Experiences of migrant women in contemporary Taiwan

When:
Thursday,
31 October 2019
Time:
6-7pm
Where:
Woolnough Lecture Theatre, Geology Building, UWA
Cost:
Free
Audience:
General Public, Faculty/Staff, Students, Alumni

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Experiences of migrant women in contemporary Taiwan

A public lecture by Tiffany Hsu and Yow-Jiun Wang, National Cheng Kung University, 2019 Institute of Advanced Studies Visiting Fellows.

This public lecture features two experts from the field discussing on their latest research into the experiences of migrant woman in Taiwan.
Self-Care and Leisure Coping of Female Marriage Migrants in Taiwan

Shan-Hui (Tiffany) Hsu, National Cheng Kung University

Much evidence supports the idea that poor mental health could be responsible for poor physical health. In this regard, leisure coping has been found to be a positive influence in dealing with accumulative stress for female marriage migrants. For example, leisure engagement not only help migrant women develop their social network but also achieve their sense of well-being. At work or at home, female marriage migrants play multiple roles on a daily basis, ranging from caregiver to care-receiver. Leisure plays a major role in the process of their acculturation in the host country and for the health of these migrant women in Taiwan. Inspired by the idea of “the care of the self” proposed by Michael Foucault that regards life, or the body, as a site of resilience, this study explores how the process of acculturation influences the ways in which female marriage migrants understand and participate in leisure activities; and the kinds of “self” or “individuality” produced by migrant women through leisure participation in their daily acculturation process. In addition, this study attempts to raise awareness of a sense of self-care among female marriage migrants in Taiwan by revealing the intertwined relationship between body, self, and society.

Associate Professor Tiffany Hsu is a member of the Institute of Physical Education at the National Cheng Kung University, Taiwan. She was formerly the Director of the Research Center for Gender and Women’s Studies there (2015-2017). She holds a PhD in Physical Education and Sports Studies from the University of Georgia, USA. Her research and publications focus on multicultural and gendered education, with a particular interest in physical education, and in physical and leisure activities as a form of care for migrant women in Taiwan.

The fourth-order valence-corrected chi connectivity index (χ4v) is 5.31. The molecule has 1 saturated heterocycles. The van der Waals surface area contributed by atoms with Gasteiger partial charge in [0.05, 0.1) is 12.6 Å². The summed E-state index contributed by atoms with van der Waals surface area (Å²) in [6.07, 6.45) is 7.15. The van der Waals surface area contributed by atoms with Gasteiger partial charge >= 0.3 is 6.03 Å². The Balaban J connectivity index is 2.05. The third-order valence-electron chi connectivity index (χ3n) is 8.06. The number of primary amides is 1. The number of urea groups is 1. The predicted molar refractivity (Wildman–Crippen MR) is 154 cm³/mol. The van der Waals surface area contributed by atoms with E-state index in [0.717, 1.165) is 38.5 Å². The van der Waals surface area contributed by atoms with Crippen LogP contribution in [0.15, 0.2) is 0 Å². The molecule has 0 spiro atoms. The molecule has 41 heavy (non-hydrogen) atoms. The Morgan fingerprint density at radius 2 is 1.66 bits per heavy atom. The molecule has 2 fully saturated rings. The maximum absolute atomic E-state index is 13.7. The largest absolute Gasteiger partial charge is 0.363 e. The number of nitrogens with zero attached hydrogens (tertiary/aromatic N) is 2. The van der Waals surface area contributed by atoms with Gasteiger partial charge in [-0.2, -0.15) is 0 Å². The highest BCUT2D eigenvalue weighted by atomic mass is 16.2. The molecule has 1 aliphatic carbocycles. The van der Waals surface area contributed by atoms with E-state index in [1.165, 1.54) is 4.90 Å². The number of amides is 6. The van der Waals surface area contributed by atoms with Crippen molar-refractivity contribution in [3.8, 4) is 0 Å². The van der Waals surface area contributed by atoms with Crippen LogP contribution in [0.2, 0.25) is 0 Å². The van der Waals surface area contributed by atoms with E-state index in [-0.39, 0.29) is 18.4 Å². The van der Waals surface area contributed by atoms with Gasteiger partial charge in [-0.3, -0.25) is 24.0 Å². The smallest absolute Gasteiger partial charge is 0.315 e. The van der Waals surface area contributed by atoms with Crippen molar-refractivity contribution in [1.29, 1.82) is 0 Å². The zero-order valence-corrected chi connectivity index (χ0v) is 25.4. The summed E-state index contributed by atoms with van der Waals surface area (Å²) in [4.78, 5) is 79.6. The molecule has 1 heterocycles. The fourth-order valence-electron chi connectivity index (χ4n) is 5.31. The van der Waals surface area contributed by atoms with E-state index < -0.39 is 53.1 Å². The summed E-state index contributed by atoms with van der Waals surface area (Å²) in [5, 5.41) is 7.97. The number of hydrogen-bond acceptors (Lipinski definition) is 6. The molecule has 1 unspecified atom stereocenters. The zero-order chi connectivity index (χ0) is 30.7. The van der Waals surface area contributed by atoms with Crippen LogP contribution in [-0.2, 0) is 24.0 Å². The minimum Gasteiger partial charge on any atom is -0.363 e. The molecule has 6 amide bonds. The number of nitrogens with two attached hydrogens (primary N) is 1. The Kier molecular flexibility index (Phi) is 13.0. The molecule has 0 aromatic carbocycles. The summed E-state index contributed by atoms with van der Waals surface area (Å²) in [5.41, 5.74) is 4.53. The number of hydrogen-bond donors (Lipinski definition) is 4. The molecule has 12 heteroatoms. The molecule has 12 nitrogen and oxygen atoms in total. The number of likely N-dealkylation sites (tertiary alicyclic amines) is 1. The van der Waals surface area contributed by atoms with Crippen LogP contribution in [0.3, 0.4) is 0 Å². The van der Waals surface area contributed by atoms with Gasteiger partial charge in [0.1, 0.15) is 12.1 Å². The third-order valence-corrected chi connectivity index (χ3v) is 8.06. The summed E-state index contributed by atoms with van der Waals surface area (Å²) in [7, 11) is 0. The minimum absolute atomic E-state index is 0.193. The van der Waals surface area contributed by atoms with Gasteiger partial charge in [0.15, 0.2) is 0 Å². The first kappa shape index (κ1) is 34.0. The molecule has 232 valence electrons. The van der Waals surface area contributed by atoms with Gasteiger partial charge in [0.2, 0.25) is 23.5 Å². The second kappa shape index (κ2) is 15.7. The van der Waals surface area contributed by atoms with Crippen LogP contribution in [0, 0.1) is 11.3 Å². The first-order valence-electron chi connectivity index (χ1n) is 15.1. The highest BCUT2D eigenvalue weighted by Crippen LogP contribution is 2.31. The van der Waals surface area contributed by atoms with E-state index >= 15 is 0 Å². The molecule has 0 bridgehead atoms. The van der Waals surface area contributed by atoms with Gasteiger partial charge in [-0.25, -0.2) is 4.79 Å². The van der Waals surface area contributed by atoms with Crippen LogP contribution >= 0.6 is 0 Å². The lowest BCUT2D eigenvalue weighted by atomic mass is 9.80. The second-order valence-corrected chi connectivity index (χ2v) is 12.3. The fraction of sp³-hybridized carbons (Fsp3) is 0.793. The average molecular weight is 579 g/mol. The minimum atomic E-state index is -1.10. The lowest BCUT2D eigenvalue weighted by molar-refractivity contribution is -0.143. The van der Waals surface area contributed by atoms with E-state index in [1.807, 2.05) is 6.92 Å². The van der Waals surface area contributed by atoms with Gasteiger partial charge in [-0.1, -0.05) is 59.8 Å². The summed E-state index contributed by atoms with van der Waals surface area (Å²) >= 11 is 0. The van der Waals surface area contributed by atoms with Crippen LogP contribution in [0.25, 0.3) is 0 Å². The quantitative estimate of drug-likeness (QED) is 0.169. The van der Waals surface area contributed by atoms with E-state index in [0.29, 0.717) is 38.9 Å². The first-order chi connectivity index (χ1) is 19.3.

Having her voice heard on social network sites: the experiences of Vietnamese marriage migrants in Taiwan

Yow-Jiun Wang, National Chen Kung University, Taiwan

This talk explores two kinds of voices of Vietnamese marriage migrants in Taiwan. As citizens, their voices are usually not heard by the general public. Recently, however, the Public Television Service in Taiwan started to selectively translate news reports in Vietnamese (as well as some other Southeast Asian languages) and distribute them via both its television channel and social media. Its Facebook page has unexpectedly become a space where Vietnamese people in Taiwan express their opinions about Taiwanese policies and politics. On the other hand, Vietnamese marriage migrants employ Facebook pages in sophisticated ways to represent their daily life situations as female migrants. Some of them actively reach out to mainstream society by frequently publishing their posts in Chinese or in both languages and make them public to all.

Associate Professor Yow-Jiun Wang is Director of the News Center and an Associate Professor in the Department of Taiwanese Literature, at National Chen Kung University, Taiwan. She holds a PhD from the Stirling Media Research Institute, University of Stirling, Scotland. Her research and publications focus on media, gender and cultural studies, particularly self-narratives and identity, digital memories, discourse theories and cultural analysis, and female migrants’ parenting and cultural experiences. She has received funding from the Ministry of Science and Technology on several occasions for her research, including on Women’s and Men’s Internet Dating in Taiwan, and on tabloid sex pages.